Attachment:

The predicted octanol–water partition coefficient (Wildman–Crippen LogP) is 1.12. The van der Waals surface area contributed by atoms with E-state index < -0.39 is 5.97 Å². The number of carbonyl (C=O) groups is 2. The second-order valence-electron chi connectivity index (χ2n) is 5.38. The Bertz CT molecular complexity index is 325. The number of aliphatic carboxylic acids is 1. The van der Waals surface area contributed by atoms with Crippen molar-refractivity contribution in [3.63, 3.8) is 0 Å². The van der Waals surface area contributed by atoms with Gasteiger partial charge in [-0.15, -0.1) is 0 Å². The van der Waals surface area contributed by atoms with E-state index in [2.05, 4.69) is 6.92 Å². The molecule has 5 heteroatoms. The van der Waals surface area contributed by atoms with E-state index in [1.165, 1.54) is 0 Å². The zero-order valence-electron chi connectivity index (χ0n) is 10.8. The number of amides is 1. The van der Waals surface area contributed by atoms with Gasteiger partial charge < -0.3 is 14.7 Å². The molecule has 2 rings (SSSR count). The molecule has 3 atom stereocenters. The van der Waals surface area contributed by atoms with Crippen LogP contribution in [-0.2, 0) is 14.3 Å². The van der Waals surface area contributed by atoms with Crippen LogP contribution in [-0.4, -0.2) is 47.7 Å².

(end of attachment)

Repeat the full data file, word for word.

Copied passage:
The predicted octanol–water partition coefficient (Wildman–Crippen LogP) is 1.12. The van der Waals surface area contributed by atoms with E-state index < -0.39 is 5.97 Å². The number of carbonyl (C=O) groups is 2. The second-order valence-electron chi connectivity index (χ2n) is 5.38. The Bertz CT molecular complexity index is 325. The number of aliphatic carboxylic acids is 1. The van der Waals surface area contributed by atoms with Crippen molar-refractivity contribution in [3.63, 3.8) is 0 Å². The van der Waals surface area contributed by atoms with Gasteiger partial charge in [-0.15, -0.1) is 0 Å². The van der Waals surface area contributed by atoms with E-state index in [2.05, 4.69) is 6.92 Å². The molecule has 5 heteroatoms. The van der Waals surface area contributed by atoms with E-state index in [1.165, 1.54) is 0 Å². The zero-order valence-electron chi connectivity index (χ0n) is 10.8. The number of amides is 1. The van der Waals surface area contributed by atoms with Gasteiger partial charge < -0.3 is 14.7 Å². The molecule has 2 rings (SSSR count). The molecule has 3 atom stereocenters. The van der Waals surface area contributed by atoms with Crippen LogP contribution in [-0.2, 0) is 14.3 Å². The van der Waals surface area contributed by atoms with Crippen LogP contribution in [-0.4, -0.2) is 47.7 Å².